The overall aim of this thesis was to delineate and understand the role of platelets, neutrophils and endothelial cells in response to bacterial infection and sepsis pathogenesis in both in vitro and in vivo model systems.

Platelets can bind to neutrophils, resulting in the formation of heterotypic complexes, however the function of neutrophils within these complexes has not been described. In paper I, we investigated platelet-neutrophil complexes (PNCs) generated in response to thrombin, a key factor involved in coagulation and compared these to complexes formed in response to S. pyogenes M1 protein. We determined that platelet dependent neutrophil activation occurs in response to thrombin, while S. pyogenes M1 protein compromised neutrophil functions by a platelet-dependent mechanism. In addition, this was dependent on donor specific IgG against M1 protein. This paper highlights the modulation of neutrophil function by platelets during inflammation and infection.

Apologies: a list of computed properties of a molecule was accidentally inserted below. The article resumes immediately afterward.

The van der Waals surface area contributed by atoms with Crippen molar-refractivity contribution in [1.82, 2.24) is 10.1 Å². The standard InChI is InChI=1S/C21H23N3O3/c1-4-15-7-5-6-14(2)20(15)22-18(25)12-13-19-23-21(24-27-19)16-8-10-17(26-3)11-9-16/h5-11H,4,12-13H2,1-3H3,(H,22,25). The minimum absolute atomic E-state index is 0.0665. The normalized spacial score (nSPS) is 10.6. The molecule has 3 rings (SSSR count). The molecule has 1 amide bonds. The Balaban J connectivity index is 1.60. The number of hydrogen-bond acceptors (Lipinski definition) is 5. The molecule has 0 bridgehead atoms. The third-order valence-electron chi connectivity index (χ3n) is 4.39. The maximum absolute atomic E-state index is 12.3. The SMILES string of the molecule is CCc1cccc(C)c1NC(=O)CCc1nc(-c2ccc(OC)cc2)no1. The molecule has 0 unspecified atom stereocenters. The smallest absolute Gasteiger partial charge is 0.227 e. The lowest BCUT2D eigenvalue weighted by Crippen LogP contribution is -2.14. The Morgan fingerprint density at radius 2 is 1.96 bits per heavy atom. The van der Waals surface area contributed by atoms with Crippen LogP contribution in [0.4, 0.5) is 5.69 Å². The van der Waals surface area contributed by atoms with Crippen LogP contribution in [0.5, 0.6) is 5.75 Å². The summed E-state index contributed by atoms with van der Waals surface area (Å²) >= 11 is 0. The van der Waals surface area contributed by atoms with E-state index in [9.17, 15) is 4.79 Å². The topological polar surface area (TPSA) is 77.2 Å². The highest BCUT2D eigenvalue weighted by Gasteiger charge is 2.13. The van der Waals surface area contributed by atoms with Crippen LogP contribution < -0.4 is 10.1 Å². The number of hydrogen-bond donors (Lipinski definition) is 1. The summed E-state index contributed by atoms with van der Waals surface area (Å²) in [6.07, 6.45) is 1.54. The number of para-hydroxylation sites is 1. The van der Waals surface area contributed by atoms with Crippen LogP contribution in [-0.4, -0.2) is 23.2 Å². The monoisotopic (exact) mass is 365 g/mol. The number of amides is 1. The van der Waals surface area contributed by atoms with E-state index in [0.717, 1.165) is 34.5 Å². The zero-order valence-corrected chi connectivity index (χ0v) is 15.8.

In paper II, platelet aggregation and platelet-leukocyte complex formation was investigated in whole blood in response to S. pyogenes bacteria. Platelet aggregation occurred and heterotypic complexes were formed between activated platelets and neutrophils and monocytes. Platelet dependent activation of these leukocytes was observed and bacteria were associated with the platelet and leukocyte complexes. The platelet aggregates remained stable over time, were viable and did not disaggregate. Taken together this study provides new insights into the role of platelets and heterotypic complex formation for bacterial survival in blood.